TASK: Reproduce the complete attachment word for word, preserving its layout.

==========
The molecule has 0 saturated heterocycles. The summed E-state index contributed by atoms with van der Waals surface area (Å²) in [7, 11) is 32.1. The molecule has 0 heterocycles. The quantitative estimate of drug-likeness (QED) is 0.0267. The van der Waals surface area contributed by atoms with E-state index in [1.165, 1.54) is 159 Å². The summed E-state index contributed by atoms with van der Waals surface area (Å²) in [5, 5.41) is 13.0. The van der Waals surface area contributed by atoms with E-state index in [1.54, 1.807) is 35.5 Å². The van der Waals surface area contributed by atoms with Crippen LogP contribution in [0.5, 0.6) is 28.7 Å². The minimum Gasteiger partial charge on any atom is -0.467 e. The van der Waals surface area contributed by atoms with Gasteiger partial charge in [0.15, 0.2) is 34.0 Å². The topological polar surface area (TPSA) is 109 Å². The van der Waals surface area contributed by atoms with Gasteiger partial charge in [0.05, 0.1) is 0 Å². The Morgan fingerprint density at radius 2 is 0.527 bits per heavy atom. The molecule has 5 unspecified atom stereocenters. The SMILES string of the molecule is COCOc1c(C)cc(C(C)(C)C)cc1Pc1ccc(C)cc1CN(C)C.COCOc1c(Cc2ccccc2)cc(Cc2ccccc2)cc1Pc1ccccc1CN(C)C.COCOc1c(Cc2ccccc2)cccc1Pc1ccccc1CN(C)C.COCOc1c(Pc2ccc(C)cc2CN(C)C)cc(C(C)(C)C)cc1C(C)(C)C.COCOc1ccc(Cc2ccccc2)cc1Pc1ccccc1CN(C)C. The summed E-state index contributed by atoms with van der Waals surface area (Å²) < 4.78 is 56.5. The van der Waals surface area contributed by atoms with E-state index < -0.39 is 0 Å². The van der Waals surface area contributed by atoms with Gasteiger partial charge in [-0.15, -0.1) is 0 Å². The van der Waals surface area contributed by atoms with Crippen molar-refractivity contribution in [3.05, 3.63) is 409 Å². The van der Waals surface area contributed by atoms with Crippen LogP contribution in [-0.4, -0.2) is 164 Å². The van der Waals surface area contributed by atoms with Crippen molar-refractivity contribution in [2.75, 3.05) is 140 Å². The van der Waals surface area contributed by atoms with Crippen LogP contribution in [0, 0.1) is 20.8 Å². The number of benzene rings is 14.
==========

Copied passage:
The molecule has 0 saturated heterocycles. The summed E-state index contributed by atoms with van der Waals surface area (Å²) in [7, 11) is 32.1. The molecule has 0 heterocycles. The quantitative estimate of drug-likeness (QED) is 0.0267. The van der Waals surface area contributed by atoms with E-state index in [1.165, 1.54) is 159 Å². The summed E-state index contributed by atoms with van der Waals surface area (Å²) in [5, 5.41) is 13.0. The van der Waals surface area contributed by atoms with E-state index in [1.54, 1.807) is 35.5 Å². The van der Waals surface area contributed by atoms with Crippen LogP contribution in [0.5, 0.6) is 28.7 Å². The minimum Gasteiger partial charge on any atom is -0.467 e. The van der Waals surface area contributed by atoms with Gasteiger partial charge in [0.15, 0.2) is 34.0 Å². The topological polar surface area (TPSA) is 109 Å². The van der Waals surface area contributed by atoms with Gasteiger partial charge in [0.05, 0.1) is 0 Å². The Morgan fingerprint density at radius 2 is 0.527 bits per heavy atom. The molecule has 5 unspecified atom stereocenters. The SMILES string of the molecule is COCOc1c(C)cc(C(C)(C)C)cc1Pc1ccc(C)cc1CN(C)C.COCOc1c(Cc2ccccc2)cc(Cc2ccccc2)cc1Pc1ccccc1CN(C)C.COCOc1c(Cc2ccccc2)cccc1Pc1ccccc1CN(C)C.COCOc1c(Pc2ccc(C)cc2CN(C)C)cc(C(C)(C)C)cc1C(C)(C)C.COCOc1ccc(Cc2ccccc2)cc1Pc1ccccc1CN(C)C. The summed E-state index contributed by atoms with van der Waals surface area (Å²) < 4.78 is 56.5. The van der Waals surface area contributed by atoms with E-state index < -0.39 is 0 Å². The van der Waals surface area contributed by atoms with Gasteiger partial charge in [-0.15, -0.1) is 0 Å². The van der Waals surface area contributed by atoms with Crippen molar-refractivity contribution in [3.05, 3.63) is 409 Å². The van der Waals surface area contributed by atoms with Crippen LogP contribution in [-0.4, -0.2) is 164 Å². The van der Waals surface area contributed by atoms with Crippen molar-refractivity contribution in [2.75, 3.05) is 140 Å². The van der Waals surface area contributed by atoms with Crippen LogP contribution in [0, 0.1) is 20.8 Å². The number of benzene rings is 14.